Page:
577
578 The unit strings \unit{unknown} and \unit{UNKNOWN} (that is, in
579 all-lowercase or all-uppercase) are reserved for cases
580 when the unit is unknown; that is, it is known that there should be a
581 unit, but the unit string has been lost or not been specified. These
582 strings are not, however, part of the list of known units or the VOUnits grammar,
583 and applications \norm{must} check for their presence before unit parsing.
584
585 An empty unit string positively indicates that the corresponding
586 quantity is dimensionless. Since an empty string does not conform to
587 the grammars below, this also \norm{must} be checked for before
588 unit-parsing starts.
589
590 A \textbf{symbol} within a unit-component \norm{should} be parsed as follows:
591 \begin{enumerate}
592 \item If it corresponds to a known \textbf{base symbol}, then it
593 \norm{must} be recognised as such (for example the \unit{Pa} must be
594 parsed as the known Pascal, and never as the peta-year).
595
596 \item If the symbol starts with a multiplicative prefix, then this is
597 recognised independently of whether the resulting base symbol is a
598 known or unknown unit -- thus \unit{Mm} and \unit{Mfurlong} are parsed
599 as millions of metres and furlongs, but note that this implies, for
600 the sake of consistency, that \unit{furlong} is parsed as the
601 femto-`urlong'.
602
603 \item In the VOUnits syntax (a significant divergence from the other
604 syntaxes), base symbols \norm{may} be put between single
605 quotes \unit{'...'} (ASCII character \hex{27}).
606 Such symbols \norm{must} be parsed as
607 unrecognised unit symbols which are not further examined.
608 See \prettyref{sec:quoting} for discussion.
609 \end{enumerate}
610
611 A library which implements this specification \norm{should} be able to
612 distinguish known and unknown units, and identify deviations from the
613 restrictions on their use, below. It \norm{should} be able to
614 communicate such information to a caller, but it \norm{should not}
615 unilaterally reject unit strings which use unknown units or use known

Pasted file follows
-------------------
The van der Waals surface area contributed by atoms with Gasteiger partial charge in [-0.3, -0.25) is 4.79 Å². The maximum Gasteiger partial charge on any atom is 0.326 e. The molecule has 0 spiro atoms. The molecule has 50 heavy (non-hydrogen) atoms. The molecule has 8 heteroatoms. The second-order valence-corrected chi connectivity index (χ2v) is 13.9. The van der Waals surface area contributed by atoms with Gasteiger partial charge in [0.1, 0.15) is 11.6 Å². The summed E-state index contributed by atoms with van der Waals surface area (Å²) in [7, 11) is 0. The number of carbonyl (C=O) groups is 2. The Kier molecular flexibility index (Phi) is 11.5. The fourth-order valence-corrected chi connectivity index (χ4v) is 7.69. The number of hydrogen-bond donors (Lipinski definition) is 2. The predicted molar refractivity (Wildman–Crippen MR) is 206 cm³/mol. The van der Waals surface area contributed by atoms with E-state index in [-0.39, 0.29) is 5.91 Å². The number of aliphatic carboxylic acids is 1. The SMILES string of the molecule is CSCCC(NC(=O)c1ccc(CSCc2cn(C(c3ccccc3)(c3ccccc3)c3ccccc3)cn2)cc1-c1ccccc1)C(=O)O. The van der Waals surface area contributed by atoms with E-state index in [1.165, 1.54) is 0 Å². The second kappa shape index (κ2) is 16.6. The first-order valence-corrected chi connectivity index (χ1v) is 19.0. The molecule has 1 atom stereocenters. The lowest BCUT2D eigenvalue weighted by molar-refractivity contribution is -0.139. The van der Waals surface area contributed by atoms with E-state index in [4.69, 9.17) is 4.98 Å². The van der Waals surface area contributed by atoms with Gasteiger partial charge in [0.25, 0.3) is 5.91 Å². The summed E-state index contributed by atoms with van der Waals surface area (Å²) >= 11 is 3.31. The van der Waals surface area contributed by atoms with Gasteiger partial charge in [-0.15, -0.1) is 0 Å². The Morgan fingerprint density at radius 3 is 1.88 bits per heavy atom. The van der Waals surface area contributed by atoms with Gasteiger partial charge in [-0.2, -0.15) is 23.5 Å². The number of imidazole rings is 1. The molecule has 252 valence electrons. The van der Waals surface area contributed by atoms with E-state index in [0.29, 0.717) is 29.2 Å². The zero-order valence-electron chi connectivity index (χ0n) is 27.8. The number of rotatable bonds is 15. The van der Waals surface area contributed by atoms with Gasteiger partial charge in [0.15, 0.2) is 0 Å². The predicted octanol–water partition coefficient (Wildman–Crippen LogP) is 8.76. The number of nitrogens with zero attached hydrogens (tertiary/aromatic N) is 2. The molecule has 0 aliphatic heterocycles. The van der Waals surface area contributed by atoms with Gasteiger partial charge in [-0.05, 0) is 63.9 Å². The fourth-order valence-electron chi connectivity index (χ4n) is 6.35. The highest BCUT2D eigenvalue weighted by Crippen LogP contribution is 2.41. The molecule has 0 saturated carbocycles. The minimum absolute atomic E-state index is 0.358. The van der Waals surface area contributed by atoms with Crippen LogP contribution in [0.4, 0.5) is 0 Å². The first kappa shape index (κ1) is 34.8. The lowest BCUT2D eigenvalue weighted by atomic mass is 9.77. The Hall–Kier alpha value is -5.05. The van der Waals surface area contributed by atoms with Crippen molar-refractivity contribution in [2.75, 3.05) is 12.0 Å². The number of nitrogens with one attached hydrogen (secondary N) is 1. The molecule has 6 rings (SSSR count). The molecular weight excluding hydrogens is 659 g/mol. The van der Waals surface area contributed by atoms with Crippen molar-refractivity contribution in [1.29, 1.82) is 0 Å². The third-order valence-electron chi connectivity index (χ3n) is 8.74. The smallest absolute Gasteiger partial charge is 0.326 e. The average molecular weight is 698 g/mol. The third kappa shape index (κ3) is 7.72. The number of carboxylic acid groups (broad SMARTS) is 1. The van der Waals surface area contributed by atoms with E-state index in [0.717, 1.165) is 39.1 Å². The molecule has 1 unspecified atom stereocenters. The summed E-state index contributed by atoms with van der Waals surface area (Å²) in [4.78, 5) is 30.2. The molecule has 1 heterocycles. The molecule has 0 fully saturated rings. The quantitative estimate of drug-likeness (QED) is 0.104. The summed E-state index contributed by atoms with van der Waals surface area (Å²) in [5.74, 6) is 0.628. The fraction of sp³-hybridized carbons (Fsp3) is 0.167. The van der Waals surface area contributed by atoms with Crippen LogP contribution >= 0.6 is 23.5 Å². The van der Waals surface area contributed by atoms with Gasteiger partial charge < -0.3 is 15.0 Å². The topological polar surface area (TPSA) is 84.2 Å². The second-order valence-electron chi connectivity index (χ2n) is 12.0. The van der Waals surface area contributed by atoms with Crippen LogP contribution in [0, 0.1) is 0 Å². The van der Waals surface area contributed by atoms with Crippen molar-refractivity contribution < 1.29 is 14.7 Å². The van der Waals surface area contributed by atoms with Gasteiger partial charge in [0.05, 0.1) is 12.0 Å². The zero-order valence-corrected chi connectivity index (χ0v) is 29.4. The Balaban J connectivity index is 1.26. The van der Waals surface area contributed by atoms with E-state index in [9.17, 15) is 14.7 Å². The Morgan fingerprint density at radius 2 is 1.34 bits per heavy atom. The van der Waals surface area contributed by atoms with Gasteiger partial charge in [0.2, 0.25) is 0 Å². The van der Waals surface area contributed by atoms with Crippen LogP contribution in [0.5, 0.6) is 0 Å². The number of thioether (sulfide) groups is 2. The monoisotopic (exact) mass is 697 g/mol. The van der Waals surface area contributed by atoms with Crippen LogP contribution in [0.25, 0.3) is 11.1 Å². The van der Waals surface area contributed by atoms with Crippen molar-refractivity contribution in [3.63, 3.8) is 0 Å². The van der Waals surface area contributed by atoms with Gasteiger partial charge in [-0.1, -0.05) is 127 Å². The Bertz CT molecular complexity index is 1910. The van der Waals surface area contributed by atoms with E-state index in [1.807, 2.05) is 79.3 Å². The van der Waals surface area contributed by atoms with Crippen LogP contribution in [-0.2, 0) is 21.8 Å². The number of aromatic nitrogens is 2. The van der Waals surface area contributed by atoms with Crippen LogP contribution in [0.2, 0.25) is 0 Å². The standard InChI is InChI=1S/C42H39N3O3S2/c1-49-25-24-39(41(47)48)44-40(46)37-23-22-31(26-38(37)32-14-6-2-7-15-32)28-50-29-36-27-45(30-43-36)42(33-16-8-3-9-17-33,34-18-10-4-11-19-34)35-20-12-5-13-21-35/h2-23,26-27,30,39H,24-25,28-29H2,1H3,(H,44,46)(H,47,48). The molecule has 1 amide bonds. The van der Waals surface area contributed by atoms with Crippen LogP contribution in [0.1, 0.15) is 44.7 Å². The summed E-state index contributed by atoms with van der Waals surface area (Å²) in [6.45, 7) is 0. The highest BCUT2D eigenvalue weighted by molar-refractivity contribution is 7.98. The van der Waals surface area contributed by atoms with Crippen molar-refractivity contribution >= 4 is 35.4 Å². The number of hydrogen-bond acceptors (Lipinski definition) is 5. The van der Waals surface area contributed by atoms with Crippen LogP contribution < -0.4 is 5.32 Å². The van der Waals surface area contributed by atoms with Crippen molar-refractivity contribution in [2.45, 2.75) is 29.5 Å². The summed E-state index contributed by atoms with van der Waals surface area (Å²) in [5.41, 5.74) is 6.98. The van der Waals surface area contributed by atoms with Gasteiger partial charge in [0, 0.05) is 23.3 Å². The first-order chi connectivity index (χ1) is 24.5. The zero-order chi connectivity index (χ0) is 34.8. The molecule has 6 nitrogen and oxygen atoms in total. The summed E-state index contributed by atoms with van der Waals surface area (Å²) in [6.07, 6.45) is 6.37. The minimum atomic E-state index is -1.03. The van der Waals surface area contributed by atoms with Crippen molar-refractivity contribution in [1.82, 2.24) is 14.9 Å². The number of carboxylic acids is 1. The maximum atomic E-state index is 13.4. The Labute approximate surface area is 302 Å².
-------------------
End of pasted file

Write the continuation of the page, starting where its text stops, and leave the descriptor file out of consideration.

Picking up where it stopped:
616 units in disapproved ways (of course, a higher-level application is
617 free to reject unit strings for any reason it pleases).
618
619 \subsection{Base units\label{sec:baseUnits}}
620
621 There is good agreement for the base symbols across the different schemes
622 (see \prettyref{tabx:comparUnitBase}).
623
624 The VOUnits base symbols are listed in \prettyref{tab:voubase}
625
626 \begin{table}[ht]
627 \begin{center}
628 \def\arraystretch{1.2}
629 \begin{tabular}{|rl|rl|rl|rl|}\hline
630 \unit{m}&(metre) &\unit{g}&(gram) &\unit{J}&(joule) &\unit{Wb}&(weber)\\
631 \unit{s}&(second of time) &\unit{rad}&(radian) &\unit{W}&(watt) &\unit{T}&(tesla)\\
632 \unit{A}&(ampere) &\unit{sr}&(steradian) &\unit{C}&(coulomb) &\unit{H}&(henry)\\
633 \unit{K}&(kelvin) &\unit{Hz}&(hertz) &\unit{V}&(volt) &\unit{lm}&(lumen)\\
634 \unit{mol}&(mole) &\unit{N}&(newton) &\unit{S}&(siemens) &\unit{lx}&(lux)\\
635 \unit{cd}&(candela) &\unit{Pa}&(pascal) &\unit{F}&(farad) &\unit{Ohm}&(ohm)\\\hline
636 \end{tabular}
637 \end{center}
638 \caption{\label{tab:voubase}VOUnits base units}
639 \end{table}
640
641 For masses, the SI unit is \unit{kg}. However, existing specifications
642 recommend not using scale-factors with \unit{kg}, but attaching them
643 only to \unit{g} instead.
644
645 Recognising a known unit takes priority over parsing for prefixes.
646 Thus the string \unit{Pa} represents the Pascal, and not the
647 peta-year, and the string \unit{mol} will always be the mole, and
648 never a milli-`ol', for some unknown unit~`ol'.
649
650 \subsection{Known units}
651 \label{sec:knownunits}
652
653 In \prettyref{tabx:knownunits}, we indicate the `known units' for each of the
654 described syntaxes, which go beyond the physically motivated set of
655 base units.
656 There are a few units (namely `\unit{angstrom} or \unit{Angstrom}',
657 \unit{pix} or \unit{pixel}', `\unit{ph} or \unit{photon}' and `\unit{a} or \unit{yr}') for
658 which there are recognised alternatives in some syntaxes, and in these
659 cases `p' marks the preferred one.
660
661 \emph{Unrecognised units \norm{should} be accepted by parsers},
662 as long as they are parsed giving preference to the syntaxes and
663 prefixes described here. Thus, for example, the
664 string \unit{furlong/week} \norm{should} parse successfully (though
665 perhaps with suitably prominent warnings) as the femto-`urlong' per
666 week.
667
668 The Unity library (\prettyref{sec:libraries}) recognises units with
669 respect to a subset of the QUDT unit framework~\cite{qudt}, with some